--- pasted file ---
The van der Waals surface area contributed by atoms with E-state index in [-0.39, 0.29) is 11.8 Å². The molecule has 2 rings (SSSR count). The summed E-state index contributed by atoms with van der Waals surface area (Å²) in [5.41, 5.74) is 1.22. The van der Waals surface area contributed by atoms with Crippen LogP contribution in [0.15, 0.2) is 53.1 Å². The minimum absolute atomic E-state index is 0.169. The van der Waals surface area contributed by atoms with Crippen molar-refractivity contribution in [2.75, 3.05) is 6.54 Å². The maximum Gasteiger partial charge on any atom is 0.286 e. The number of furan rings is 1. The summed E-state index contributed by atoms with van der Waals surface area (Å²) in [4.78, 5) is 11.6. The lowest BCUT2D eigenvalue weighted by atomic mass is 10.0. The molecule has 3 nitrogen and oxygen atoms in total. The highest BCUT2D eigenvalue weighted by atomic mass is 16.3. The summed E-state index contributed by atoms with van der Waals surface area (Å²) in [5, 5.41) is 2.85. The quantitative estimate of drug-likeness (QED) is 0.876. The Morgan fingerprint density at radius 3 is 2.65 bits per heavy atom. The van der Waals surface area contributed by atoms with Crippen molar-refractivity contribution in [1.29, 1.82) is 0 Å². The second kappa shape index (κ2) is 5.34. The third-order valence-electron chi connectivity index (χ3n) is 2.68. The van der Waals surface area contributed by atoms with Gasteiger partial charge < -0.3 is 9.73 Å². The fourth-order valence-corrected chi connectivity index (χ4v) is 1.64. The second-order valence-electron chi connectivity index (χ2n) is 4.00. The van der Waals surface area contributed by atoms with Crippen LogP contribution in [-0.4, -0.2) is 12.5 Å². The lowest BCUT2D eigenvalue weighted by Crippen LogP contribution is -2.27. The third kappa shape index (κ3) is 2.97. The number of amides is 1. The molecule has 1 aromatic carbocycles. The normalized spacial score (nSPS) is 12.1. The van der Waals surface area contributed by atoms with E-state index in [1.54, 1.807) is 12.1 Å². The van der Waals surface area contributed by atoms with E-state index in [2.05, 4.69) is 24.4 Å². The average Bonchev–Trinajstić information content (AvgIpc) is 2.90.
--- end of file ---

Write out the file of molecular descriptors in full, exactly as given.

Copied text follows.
The van der Waals surface area contributed by atoms with E-state index in [-0.39, 0.29) is 11.8 Å². The molecule has 2 rings (SSSR count). The summed E-state index contributed by atoms with van der Waals surface area (Å²) in [5.41, 5.74) is 1.22. The van der Waals surface area contributed by atoms with Crippen LogP contribution in [0.15, 0.2) is 53.1 Å². The minimum absolute atomic E-state index is 0.169. The van der Waals surface area contributed by atoms with Crippen molar-refractivity contribution in [2.75, 3.05) is 6.54 Å². The maximum Gasteiger partial charge on any atom is 0.286 e. The number of furan rings is 1. The summed E-state index contributed by atoms with van der Waals surface area (Å²) in [4.78, 5) is 11.6. The lowest BCUT2D eigenvalue weighted by atomic mass is 10.0. The molecule has 3 nitrogen and oxygen atoms in total. The highest BCUT2D eigenvalue weighted by atomic mass is 16.3. The summed E-state index contributed by atoms with van der Waals surface area (Å²) in [5, 5.41) is 2.85. The quantitative estimate of drug-likeness (QED) is 0.876. The Morgan fingerprint density at radius 3 is 2.65 bits per heavy atom. The van der Waals surface area contributed by atoms with Crippen molar-refractivity contribution in [1.29, 1.82) is 0 Å². The second kappa shape index (κ2) is 5.34. The third-order valence-electron chi connectivity index (χ3n) is 2.68. The van der Waals surface area contributed by atoms with Gasteiger partial charge < -0.3 is 9.73 Å². The fourth-order valence-corrected chi connectivity index (χ4v) is 1.64. The second-order valence-electron chi connectivity index (χ2n) is 4.00. The van der Waals surface area contributed by atoms with Crippen LogP contribution in [-0.4, -0.2) is 12.5 Å². The lowest BCUT2D eigenvalue weighted by Crippen LogP contribution is -2.27. The third kappa shape index (κ3) is 2.97. The number of amides is 1. The molecule has 1 aromatic carbocycles. The normalized spacial score (nSPS) is 12.1. The van der Waals surface area contributed by atoms with E-state index in [1.54, 1.807) is 12.1 Å². The van der Waals surface area contributed by atoms with E-state index in [2.05, 4.69) is 24.4 Å². The average Bonchev–Trinajstić information content (AvgIpc) is 2.90.